• 10.3 Conic Sections: Hyperbolas
    • 10.3.1 An Introduction to Hyperbolas
    • 10.3.2 Finding the Equation for a Hyperbola
    • 10.3.3 Applying Hyperbolas: Navigation
  • 10.4 Conic Sections
    • 10.4.1 Identifying a Conic
    • 10.4.2 Name That Conic
  • 10.5 The Binomial Theorem
    • 10.5.1 Using the Binomial Theorem
    • 10.5.2 Binomial Coefficients
  • 10.6 Sequences
    • 10.6.1 Understanding Sequence Problems
    • 10.6.2 Solving Problems Involving Arithmetic Sequences
    • 10.6.3 Solving Problems Involving Geometric Sequences
  • 10.7 Induction
    • 10.7.1 Proving Formulas Using Mathematical Induction
    • 10.7.2 Examples of Induction
  • 10.8 Combinations and Probability
    • 10.8.1 Solving Problems Involving Permutations
    • 10.8.2 Solving Problems Involving Combinations
    • 10.8.3 Independent Events
    • 10.8.4 Inclusive and Exclusive Events
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Testimonials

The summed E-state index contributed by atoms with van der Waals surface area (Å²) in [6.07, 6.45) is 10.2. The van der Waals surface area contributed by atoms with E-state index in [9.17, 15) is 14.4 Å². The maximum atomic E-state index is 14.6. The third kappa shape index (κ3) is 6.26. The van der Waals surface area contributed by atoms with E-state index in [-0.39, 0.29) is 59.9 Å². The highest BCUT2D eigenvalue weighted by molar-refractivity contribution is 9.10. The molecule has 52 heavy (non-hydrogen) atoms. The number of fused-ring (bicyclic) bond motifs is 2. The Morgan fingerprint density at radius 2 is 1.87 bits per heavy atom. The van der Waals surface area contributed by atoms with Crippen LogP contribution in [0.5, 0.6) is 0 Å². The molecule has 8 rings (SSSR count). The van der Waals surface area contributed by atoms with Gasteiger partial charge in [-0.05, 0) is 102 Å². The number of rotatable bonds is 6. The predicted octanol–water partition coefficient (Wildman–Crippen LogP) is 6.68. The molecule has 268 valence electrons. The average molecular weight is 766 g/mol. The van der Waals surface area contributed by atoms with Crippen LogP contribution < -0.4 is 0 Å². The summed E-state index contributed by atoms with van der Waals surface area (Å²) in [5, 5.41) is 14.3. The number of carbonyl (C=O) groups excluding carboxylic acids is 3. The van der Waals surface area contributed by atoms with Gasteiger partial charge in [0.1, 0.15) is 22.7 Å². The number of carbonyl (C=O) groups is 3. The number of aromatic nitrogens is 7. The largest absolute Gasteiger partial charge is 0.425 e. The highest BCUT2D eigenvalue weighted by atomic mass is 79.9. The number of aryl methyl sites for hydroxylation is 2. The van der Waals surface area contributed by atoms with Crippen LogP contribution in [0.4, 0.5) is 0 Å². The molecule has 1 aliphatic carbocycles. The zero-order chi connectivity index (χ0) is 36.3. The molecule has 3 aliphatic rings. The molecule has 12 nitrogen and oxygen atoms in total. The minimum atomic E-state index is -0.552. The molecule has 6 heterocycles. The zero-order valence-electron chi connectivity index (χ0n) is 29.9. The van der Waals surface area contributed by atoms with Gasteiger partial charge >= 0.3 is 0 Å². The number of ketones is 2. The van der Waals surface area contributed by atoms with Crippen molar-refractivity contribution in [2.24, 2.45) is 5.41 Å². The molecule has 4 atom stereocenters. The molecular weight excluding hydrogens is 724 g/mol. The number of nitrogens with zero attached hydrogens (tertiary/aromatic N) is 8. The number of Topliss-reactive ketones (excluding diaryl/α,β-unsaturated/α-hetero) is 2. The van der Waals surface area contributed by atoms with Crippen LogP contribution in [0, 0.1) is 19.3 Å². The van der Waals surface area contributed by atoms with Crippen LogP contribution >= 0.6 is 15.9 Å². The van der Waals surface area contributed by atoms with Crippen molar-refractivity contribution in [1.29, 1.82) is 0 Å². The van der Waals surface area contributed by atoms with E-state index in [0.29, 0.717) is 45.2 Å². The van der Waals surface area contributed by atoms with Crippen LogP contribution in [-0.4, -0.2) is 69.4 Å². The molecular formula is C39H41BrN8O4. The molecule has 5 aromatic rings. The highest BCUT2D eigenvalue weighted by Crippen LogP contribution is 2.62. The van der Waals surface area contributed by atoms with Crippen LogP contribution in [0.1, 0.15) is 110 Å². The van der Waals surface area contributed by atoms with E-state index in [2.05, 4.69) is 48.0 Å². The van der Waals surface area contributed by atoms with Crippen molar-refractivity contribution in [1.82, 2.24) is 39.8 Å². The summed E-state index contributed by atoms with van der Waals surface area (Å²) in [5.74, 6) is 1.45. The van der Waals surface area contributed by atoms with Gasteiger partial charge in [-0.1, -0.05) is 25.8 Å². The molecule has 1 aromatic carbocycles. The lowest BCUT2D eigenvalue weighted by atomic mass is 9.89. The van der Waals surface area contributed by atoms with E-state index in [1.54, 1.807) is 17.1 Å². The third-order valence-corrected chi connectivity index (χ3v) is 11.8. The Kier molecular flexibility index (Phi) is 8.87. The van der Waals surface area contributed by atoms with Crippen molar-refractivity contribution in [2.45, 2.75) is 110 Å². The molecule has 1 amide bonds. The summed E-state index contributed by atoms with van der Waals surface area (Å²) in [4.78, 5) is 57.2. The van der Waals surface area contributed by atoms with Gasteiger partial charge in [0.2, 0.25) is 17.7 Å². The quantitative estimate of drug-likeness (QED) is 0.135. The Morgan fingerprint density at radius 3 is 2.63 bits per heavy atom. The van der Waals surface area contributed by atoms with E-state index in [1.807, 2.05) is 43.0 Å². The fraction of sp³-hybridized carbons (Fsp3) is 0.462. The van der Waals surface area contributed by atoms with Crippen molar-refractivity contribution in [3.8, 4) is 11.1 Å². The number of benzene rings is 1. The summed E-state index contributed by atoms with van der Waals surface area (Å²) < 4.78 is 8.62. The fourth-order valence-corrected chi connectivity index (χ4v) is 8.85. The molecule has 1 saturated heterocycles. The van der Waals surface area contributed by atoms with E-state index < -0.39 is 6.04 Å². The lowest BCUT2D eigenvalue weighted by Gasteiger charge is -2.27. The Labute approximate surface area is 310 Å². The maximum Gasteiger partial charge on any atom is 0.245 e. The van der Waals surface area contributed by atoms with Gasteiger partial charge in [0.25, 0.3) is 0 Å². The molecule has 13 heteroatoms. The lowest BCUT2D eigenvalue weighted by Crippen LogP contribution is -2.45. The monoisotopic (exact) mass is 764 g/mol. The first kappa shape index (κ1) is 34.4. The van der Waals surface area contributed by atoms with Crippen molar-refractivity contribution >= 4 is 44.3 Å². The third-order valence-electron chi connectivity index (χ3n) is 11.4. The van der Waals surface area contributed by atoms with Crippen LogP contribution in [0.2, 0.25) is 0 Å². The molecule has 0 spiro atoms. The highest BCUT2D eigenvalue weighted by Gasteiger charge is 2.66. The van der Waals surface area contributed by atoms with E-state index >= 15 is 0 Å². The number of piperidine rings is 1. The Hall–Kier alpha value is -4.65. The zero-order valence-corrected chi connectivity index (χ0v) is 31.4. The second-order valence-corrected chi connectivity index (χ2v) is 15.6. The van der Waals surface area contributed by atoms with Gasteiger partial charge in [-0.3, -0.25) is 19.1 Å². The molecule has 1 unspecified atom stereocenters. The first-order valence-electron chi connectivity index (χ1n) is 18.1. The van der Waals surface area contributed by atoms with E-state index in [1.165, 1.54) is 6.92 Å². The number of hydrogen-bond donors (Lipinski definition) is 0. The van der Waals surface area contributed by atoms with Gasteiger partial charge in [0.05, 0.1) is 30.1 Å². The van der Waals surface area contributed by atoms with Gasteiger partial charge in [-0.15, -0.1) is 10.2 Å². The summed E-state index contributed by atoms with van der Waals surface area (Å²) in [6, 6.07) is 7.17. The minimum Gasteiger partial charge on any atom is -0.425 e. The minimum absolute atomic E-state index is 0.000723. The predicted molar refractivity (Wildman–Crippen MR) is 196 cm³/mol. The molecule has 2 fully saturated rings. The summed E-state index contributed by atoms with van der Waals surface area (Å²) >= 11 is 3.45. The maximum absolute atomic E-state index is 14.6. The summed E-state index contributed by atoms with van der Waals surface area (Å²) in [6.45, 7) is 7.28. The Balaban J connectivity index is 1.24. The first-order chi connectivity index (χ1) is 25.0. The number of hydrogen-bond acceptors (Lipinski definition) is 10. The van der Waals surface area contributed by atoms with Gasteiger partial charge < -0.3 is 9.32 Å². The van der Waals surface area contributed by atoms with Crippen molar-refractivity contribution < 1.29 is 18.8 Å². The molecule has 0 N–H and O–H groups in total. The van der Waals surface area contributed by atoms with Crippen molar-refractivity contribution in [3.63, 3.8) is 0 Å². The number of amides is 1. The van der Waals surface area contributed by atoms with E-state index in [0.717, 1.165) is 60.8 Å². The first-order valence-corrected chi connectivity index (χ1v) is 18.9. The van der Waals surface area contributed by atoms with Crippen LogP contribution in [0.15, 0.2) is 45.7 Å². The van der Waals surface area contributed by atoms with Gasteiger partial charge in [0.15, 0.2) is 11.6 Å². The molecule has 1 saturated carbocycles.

It is wonderful to have the checklist of each lesson for my daughter to see her progress, and for me to have an easy evaluation for our homeschool program. It is so nice not to be the one grading her.
When I use Thinkwell, the retention rate of what I've learned is significantly increased. I would say that Thinkwell not only makes the material easier to digest but creates a fun way to actually learn math.
Thinkwell turns learning into enjoyment, only you learn so much more!
Thinkwell contains all the necessary components for you to gain a thorough understanding of the course. The lectures are there, the notes are there, and the quizzes are there. It's a complete package.
Throughout the Thinkwell lectures, I never got lost. I never got confused. I was able to understand... The lecture section is outstanding.